THERE’S a rumour that Kurt Cobain’s footprint is locked in a safe at the QMU music venue at Glasgow University, a venue which saw Nirvana play a near mythical gig there 25 years ago in 1991. In attendance that night was a 15 year old Stuart Braithwaite, guitarist with Scottish post-rock aficionados Mogwai. After being grounded for returning home late the previous night, he managed to sweet-talk his parents into allowing him to delay the punishment so he could go watch Nirvana play, a memory he recalls freshly as we meet a stone’s throw away from the venue in Glasgow’s West End, 20 years and 9 months to the day since his now legendary band met for their first rehearsal.
Stuart talks to TTV about upcoming new release Atomic, the band’s ninth album of tracks, reconfigured and reworked from the score they crafted for nuclear age documentary ‘Atomic: Living In Dread and Promise’ by Marc Cousins. Stuart spoke with delight about how the album – the band’s third soundtrack – turned out, before he embarks on a hectic schedule as he prepares to mix Mogwai duties and shows and a debut album release for his new band, Minor Victories.
“I’m gonna have to get some Valium,” his response to his upcoming heavy workload calendar.
“The first Atomic gig is two days before the first Minor Victories gig but to be honest it’s pretty good because we (himself and drummer Martin Bulloch) are gonna rehearse with Minor Victories then rehearse with Mogwai, and then I’m doing a Mogwai gig in Austria and then Minor Victories is gonna rehearse the night before our London gig.”
With regards to Atomic, Stuart feels that the work put in – adding muscle and scope to the original film score – has paid off. “I’m really happy with it, I think it worked out well. The film itself has very separate themes in it. The start of the film is really optimistic and hopeful and inspiring then with certain bits, obviously with the nuclear war stuff is just…,” he says.
“We just tried to mirror the mood of the images with the music. I think that maybe helps it work more a bit more like a record”.
He is also positive with the initial response that tracks like ‘U-235’, ‘Bitterness Centrifuge’ and ‘Ether’ have received.
“I think people will like it. I mean I guess the way records come out now I’m sure people can probably hear it before it comes out and see if it’s their cup of tea. I notice its looking like, a lot of people are saying it’s gonna be seen just as another ‘record’. In a weird way maybe like when we’ve put records out that have changed things up a bit and that probably bothers people more than straight instrumental music.”
This record is unique in that it was the first not to involve guitarist John Cummings, who left in November last year to pursue other interests. Although he played on the original score, he had no involvement with the record. But according to Stuart, the 4 piece continued as normal.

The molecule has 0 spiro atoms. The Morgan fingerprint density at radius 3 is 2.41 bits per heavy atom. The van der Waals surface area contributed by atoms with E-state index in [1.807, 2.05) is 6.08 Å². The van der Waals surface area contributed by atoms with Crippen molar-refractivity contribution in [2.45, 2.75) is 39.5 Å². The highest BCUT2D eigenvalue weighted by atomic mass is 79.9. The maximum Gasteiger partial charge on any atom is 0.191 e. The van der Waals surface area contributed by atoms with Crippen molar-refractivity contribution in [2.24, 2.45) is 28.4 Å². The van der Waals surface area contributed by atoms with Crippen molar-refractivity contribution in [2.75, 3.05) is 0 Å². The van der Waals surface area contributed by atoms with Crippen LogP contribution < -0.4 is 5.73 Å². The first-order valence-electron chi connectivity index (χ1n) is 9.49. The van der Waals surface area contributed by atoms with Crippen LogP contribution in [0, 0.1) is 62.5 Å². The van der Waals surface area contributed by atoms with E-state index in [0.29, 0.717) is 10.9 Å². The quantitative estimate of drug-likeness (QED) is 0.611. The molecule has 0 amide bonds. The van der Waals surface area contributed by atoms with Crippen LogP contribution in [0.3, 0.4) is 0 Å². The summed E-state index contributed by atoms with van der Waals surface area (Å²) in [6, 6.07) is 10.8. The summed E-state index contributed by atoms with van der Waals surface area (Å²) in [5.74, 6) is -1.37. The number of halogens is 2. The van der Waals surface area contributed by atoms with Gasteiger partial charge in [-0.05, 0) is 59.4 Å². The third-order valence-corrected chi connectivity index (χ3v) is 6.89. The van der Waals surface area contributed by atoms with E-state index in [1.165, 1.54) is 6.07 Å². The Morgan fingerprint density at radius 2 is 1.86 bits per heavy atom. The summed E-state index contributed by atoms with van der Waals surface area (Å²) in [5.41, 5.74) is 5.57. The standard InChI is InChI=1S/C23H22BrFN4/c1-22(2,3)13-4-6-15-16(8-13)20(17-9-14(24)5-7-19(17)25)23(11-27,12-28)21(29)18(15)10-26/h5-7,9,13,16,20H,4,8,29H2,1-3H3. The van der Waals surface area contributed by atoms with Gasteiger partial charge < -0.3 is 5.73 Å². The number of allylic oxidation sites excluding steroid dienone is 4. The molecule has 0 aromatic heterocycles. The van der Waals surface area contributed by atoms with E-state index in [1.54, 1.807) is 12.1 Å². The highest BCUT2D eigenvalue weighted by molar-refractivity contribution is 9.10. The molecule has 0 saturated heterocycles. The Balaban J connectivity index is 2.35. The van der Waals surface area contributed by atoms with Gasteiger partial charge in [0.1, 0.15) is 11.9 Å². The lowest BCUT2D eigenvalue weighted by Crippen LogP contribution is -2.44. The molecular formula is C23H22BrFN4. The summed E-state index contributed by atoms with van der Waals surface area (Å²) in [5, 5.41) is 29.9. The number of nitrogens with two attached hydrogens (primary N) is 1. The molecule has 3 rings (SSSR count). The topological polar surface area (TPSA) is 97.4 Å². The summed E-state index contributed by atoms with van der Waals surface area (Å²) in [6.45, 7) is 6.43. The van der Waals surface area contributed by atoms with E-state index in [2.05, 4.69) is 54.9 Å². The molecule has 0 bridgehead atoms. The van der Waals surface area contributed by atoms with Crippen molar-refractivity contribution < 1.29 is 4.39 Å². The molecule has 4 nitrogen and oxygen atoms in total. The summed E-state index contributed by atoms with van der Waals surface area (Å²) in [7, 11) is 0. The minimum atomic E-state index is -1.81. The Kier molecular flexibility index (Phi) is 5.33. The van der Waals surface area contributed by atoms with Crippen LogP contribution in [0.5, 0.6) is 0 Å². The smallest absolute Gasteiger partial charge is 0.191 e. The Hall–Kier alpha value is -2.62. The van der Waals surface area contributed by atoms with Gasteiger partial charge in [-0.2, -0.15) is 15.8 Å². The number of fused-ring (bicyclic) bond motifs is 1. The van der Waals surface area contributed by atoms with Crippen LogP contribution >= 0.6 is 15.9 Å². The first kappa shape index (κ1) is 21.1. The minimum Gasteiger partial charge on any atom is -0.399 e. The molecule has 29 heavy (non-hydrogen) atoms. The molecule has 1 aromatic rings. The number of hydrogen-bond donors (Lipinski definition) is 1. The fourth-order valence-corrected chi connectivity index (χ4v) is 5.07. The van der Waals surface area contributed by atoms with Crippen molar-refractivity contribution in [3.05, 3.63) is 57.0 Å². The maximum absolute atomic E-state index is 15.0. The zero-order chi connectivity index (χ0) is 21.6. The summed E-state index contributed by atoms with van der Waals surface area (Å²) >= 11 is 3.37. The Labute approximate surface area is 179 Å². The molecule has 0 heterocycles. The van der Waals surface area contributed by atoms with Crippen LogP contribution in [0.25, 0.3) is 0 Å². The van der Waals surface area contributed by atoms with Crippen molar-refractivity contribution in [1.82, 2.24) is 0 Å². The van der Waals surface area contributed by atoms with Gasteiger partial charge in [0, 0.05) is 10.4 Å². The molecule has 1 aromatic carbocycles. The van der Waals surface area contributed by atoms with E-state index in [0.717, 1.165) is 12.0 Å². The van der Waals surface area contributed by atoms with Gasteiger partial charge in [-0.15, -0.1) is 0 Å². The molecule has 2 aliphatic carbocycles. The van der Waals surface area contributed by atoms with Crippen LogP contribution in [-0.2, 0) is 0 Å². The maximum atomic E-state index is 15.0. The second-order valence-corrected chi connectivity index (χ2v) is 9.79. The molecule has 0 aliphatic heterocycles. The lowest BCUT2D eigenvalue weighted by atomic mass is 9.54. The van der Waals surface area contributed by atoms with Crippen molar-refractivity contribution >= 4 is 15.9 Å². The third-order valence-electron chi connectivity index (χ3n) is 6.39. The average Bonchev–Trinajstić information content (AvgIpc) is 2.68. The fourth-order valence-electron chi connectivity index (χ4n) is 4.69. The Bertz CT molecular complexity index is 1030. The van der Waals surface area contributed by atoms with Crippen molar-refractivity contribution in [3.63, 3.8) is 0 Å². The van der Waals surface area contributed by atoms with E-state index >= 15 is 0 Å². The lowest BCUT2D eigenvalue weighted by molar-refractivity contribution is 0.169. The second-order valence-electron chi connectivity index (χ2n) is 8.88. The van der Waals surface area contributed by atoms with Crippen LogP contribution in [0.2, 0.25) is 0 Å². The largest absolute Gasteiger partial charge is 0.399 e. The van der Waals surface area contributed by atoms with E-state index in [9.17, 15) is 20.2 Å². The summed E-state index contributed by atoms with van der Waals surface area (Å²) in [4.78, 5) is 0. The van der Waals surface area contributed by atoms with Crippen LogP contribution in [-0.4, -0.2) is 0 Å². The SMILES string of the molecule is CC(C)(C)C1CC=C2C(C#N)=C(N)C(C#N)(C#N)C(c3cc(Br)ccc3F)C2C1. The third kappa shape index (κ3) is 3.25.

“We just get on with it,” says Stuart. “Alex [Mackay] who plays with Zyna Hel (the musical moniker of Stuart’s partner Elizabeth Oswell) is playing with us.”
The album’s strong subject matter made the recording process a thoroughly emotive one, one that Stuart agrees fed into the record, especially with the band having visited Hiroshima on a previous visit to Japan.
“Yeah definitely that experience, plus proximity to the nuclear weapons here,” he says, referring to both the band’s visit to Japan alongside the Faslane Submarine base approximately 30 miles away to the west of Glasgow.
“When we were recording for the film, the scene of the bombings in japan was brutal. I mean we were just sitting watching it and it was really emotional. And one of the reasons we did it was because we’d been to Hiroshima and we’d seen the peace park and all the letters that the mayors wrote to different countries begging them not to have nuclear weapons. So yeah there’s a lot of real intensity there.”
Fittingly, the band will return to Hiroshima as one of the nine dates so far scheduled for the band to play, one that Stuart feels will take on extra resonance for them even if he doesn’t expect it to be greeted with a lot of attention by the Japanese public.
“It actually won’t be a big deal as we’ll probably play to the least amount of people we’ve played to in japan ever. I think only the real obsessive Mogwai fans will be there. It’s not like the whole town of Hiroshima will come out, but that’s fine. For us I think it’s an important thing to do. It will be really emotional.”
After previously recording the soundtracks to French zombie noir TV show Les Revenants and football biopic Zidane: A 21st Century Portrait, the band are well schooled in the differences involved in writing and recording to accompany a visual spectacle.
“I think getting into the studio it’s the same. It’s just to try and make it sound as good as we can. But I think when you are writing the songs it’s different. When you are writing the songs for your own album it’s just a blank canvas, you just do whatever you want. You can be as daft or serious as you want. If it’s to go with someone else’s vision then you’ve got to keep that in mind.”
“I’d say generally the film soundtrack is more sparse. We did a lot more for the album. I think it’s also a bit different from our records too. It’s heavy.”